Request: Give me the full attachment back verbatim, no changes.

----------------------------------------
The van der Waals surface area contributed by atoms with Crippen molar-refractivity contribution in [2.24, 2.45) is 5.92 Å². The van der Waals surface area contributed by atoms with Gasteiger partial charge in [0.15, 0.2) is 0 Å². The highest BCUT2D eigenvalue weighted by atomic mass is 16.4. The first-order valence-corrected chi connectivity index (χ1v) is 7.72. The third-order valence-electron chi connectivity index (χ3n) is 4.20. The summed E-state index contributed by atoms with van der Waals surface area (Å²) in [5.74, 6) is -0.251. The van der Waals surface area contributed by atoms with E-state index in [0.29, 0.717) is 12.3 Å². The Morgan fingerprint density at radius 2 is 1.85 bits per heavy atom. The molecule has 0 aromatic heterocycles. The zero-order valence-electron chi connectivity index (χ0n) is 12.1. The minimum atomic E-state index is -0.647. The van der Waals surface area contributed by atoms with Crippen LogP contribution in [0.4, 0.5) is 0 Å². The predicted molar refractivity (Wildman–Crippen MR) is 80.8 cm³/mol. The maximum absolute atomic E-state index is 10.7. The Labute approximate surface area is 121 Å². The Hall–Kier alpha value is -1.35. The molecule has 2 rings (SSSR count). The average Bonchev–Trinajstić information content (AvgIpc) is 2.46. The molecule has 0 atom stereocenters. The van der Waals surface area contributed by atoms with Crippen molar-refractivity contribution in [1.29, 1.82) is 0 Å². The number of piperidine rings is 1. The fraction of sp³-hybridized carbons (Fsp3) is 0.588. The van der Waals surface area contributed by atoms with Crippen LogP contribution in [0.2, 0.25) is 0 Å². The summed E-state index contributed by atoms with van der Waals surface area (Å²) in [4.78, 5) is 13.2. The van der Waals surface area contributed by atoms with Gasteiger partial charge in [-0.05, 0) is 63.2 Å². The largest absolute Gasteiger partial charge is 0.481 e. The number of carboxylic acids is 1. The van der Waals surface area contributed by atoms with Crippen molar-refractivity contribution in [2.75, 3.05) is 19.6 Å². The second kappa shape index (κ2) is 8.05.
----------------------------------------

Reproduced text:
The van der Waals surface area contributed by atoms with Crippen molar-refractivity contribution in [2.24, 2.45) is 5.92 Å². The van der Waals surface area contributed by atoms with Gasteiger partial charge in [0.15, 0.2) is 0 Å². The highest BCUT2D eigenvalue weighted by atomic mass is 16.4. The first-order valence-corrected chi connectivity index (χ1v) is 7.72. The third-order valence-electron chi connectivity index (χ3n) is 4.20. The summed E-state index contributed by atoms with van der Waals surface area (Å²) in [5.74, 6) is -0.251. The van der Waals surface area contributed by atoms with E-state index in [0.29, 0.717) is 12.3 Å². The Morgan fingerprint density at radius 2 is 1.85 bits per heavy atom. The molecule has 0 aromatic heterocycles. The zero-order valence-electron chi connectivity index (χ0n) is 12.1. The minimum atomic E-state index is -0.647. The van der Waals surface area contributed by atoms with Crippen LogP contribution in [0.4, 0.5) is 0 Å². The predicted molar refractivity (Wildman–Crippen MR) is 80.8 cm³/mol. The maximum absolute atomic E-state index is 10.7. The Labute approximate surface area is 121 Å². The Hall–Kier alpha value is -1.35. The molecule has 2 rings (SSSR count). The average Bonchev–Trinajstić information content (AvgIpc) is 2.46. The molecule has 0 atom stereocenters. The van der Waals surface area contributed by atoms with Crippen molar-refractivity contribution in [1.29, 1.82) is 0 Å². The number of piperidine rings is 1. The fraction of sp³-hybridized carbons (Fsp3) is 0.588. The van der Waals surface area contributed by atoms with Crippen LogP contribution in [0.2, 0.25) is 0 Å². The summed E-state index contributed by atoms with van der Waals surface area (Å²) in [4.78, 5) is 13.2. The van der Waals surface area contributed by atoms with Gasteiger partial charge in [-0.05, 0) is 63.2 Å². The largest absolute Gasteiger partial charge is 0.481 e. The number of carboxylic acids is 1. The van der Waals surface area contributed by atoms with Crippen molar-refractivity contribution in [2.75, 3.05) is 19.6 Å². The second kappa shape index (κ2) is 8.05.